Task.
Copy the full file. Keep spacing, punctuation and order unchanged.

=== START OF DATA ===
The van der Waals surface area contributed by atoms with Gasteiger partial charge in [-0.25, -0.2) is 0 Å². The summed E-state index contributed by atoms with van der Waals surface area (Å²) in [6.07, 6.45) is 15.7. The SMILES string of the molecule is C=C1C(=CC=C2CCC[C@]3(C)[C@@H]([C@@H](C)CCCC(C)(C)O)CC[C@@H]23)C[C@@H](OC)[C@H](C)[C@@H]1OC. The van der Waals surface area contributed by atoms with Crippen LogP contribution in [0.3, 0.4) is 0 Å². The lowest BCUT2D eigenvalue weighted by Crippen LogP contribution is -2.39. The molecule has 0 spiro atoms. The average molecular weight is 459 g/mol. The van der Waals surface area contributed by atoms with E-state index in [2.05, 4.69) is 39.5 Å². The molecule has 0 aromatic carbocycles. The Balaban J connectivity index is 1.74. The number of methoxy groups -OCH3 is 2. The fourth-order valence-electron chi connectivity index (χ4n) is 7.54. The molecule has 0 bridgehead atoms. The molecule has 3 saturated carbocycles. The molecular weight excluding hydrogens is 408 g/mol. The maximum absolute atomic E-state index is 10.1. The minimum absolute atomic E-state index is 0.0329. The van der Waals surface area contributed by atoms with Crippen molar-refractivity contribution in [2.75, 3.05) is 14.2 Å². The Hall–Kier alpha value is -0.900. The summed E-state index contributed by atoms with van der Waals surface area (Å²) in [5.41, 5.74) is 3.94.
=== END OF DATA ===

The van der Waals surface area contributed by atoms with Gasteiger partial charge in [-0.25, -0.2) is 0 Å². The summed E-state index contributed by atoms with van der Waals surface area (Å²) in [6.07, 6.45) is 15.7. The SMILES string of the molecule is C=C1C(=CC=C2CCC[C@]3(C)[C@@H]([C@@H](C)CCCC(C)(C)O)CC[C@@H]23)C[C@@H](OC)[C@H](C)[C@@H]1OC. The van der Waals surface area contributed by atoms with Crippen LogP contribution in [0.3, 0.4) is 0 Å². The lowest BCUT2D eigenvalue weighted by Crippen LogP contribution is -2.39. The molecule has 0 spiro atoms. The average molecular weight is 459 g/mol. The van der Waals surface area contributed by atoms with E-state index in [2.05, 4.69) is 39.5 Å². The molecule has 0 aromatic carbocycles. The Balaban J connectivity index is 1.74. The number of methoxy groups -OCH3 is 2. The fourth-order valence-electron chi connectivity index (χ4n) is 7.54. The molecule has 0 bridgehead atoms. The molecule has 3 saturated carbocycles. The molecular weight excluding hydrogens is 408 g/mol. The maximum absolute atomic E-state index is 10.1. The minimum absolute atomic E-state index is 0.0329. The van der Waals surface area contributed by atoms with Crippen molar-refractivity contribution in [2.75, 3.05) is 14.2 Å². The Hall–Kier alpha value is -0.900. The summed E-state index contributed by atoms with van der Waals surface area (Å²) in [5.41, 5.74) is 3.94.